(Review originally written at 13 January 2007)

In these times of big action movies and special effects laden movies, it's always good and refreshing to see that also still realistic and important movies, such as this one, are being made.

"Bloody Sunday" gives us a good and fairly detailed view on the event that happened January 30, 1972 in Derry. The events that in history are now better known as 'bloody Sunday'. The day that 13 protesters were killed and 14 more were wounded by Britsh troops, during a civil right protest march. The movie is filmed in almost a documentary kind of style and shows both sides of the stories, leading up to the bloody and shocking event.

The power of the movie is most definitely in its realism and authenticity. The entire movie is shot without the use of artificial light and all the camera-work is hand-held. It gives the movie a documentary like feel and puts us right into the middle of the events. It makes everything in the movie work out more powerful. The anger, the desperation, the disbelief. The emotions all become extremely sensible, the moment fire gets randomly opened upon the civilians, men, women and children, young and old, which eventually meant the death of 13 unarmed men and boys.

The movie doesn't pick sides, since it tells the story from both sides, the protesters and the British troops. However the events as presented in the movie can't help but to make you feel sympathy for the protesters. I mean, if I were British I wouldn't feel proud while watching this movie. I however don't think it would had been possible to make the movie more neutral, without losing its power and all of its emotions. The movie also does a very well job to get us inside the heads of the British paratroopers. They hype each other up and get provoked by the protesters and when they're finally getting released upon the massive crowed, there is no holding them back. It's of course not an excuse for what they did (though none of them have been ever found guilty of anything) but it does give us a look at the factors that contributed to the reasons for what they did. So all in all, I really think that the movie is about as neutral as it could had been. It doesn't pick sides, it just tells the story like it happened, though 'officialy' still a lot of things remain unclear on what 'truly' happened on the day of January 30. Official inquiries results differ from eyewitness reports for instance.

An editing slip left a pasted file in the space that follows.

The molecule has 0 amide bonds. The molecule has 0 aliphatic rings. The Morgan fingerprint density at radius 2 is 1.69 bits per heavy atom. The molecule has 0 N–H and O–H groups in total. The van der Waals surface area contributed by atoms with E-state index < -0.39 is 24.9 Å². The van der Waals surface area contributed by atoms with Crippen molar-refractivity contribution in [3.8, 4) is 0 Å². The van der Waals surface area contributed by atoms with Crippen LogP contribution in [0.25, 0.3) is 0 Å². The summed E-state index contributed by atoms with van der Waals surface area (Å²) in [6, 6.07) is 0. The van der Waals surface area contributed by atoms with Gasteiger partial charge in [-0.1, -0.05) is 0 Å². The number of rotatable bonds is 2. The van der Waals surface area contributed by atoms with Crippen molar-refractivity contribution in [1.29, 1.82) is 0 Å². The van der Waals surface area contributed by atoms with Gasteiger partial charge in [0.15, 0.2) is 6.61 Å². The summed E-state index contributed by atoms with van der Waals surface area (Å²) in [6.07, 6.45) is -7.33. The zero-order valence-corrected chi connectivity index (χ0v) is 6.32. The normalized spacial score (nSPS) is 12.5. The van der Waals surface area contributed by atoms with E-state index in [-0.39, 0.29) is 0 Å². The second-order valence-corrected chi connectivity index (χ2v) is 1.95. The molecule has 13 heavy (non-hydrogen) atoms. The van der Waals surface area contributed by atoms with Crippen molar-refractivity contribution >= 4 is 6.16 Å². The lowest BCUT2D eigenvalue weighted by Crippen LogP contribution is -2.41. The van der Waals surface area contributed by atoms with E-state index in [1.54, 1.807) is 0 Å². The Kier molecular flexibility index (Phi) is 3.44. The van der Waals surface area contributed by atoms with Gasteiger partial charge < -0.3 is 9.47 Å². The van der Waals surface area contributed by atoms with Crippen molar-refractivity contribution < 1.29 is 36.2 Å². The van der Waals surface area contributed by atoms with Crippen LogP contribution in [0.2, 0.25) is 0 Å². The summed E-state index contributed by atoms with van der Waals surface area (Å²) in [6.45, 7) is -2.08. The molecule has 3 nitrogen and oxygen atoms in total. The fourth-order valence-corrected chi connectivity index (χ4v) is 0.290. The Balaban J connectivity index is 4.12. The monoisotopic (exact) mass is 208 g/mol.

Due to its realism and authenticity, the movie has an overall very gritty feel. It also makes the performances work out very realistic, almost if all of the characters are being played by non-actors, which for some part also is true. Still the movie also features some good well known actors such as James Nesbitt and the underrated Tim Pigott-Smith, who can play an hate-able character like no other. Some of the actions and responses from the non-actors in this movie are at times a bit distracting but obviously not distracting enough to ruin the movie in any way.

The movie focuses purely on the events of January 30, 1972. The movie doesn't ever get political and it doesn't say much about what happened before and after the events as presented in this movie, though Ivan Cooper's words at the end of the movie pretty much sum it all up.

Yes, at times the movie does tend to dramatize a bit too much but overall the movie does a very good job at keeping the atmosphere and emotions as authentic and sensible- and therefor also powerful, as possible.

The movie does use a constant fade to black editing technique which does work distracting at times. It's a technique normally shamelessly often used by mostly amateur filmmakers. It's perhaps the only flaw in the film-making, of this further more perfectly made production. Paul Greengrass' directing and approach of the events is very direct and works realistic. It makes the emotions really hit you, making this one of the most powerful movies in recent years.

An important- and powerful historical movie to watch.


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About Frank Veenstra

Watches movies...writes about them...and that's it for now.
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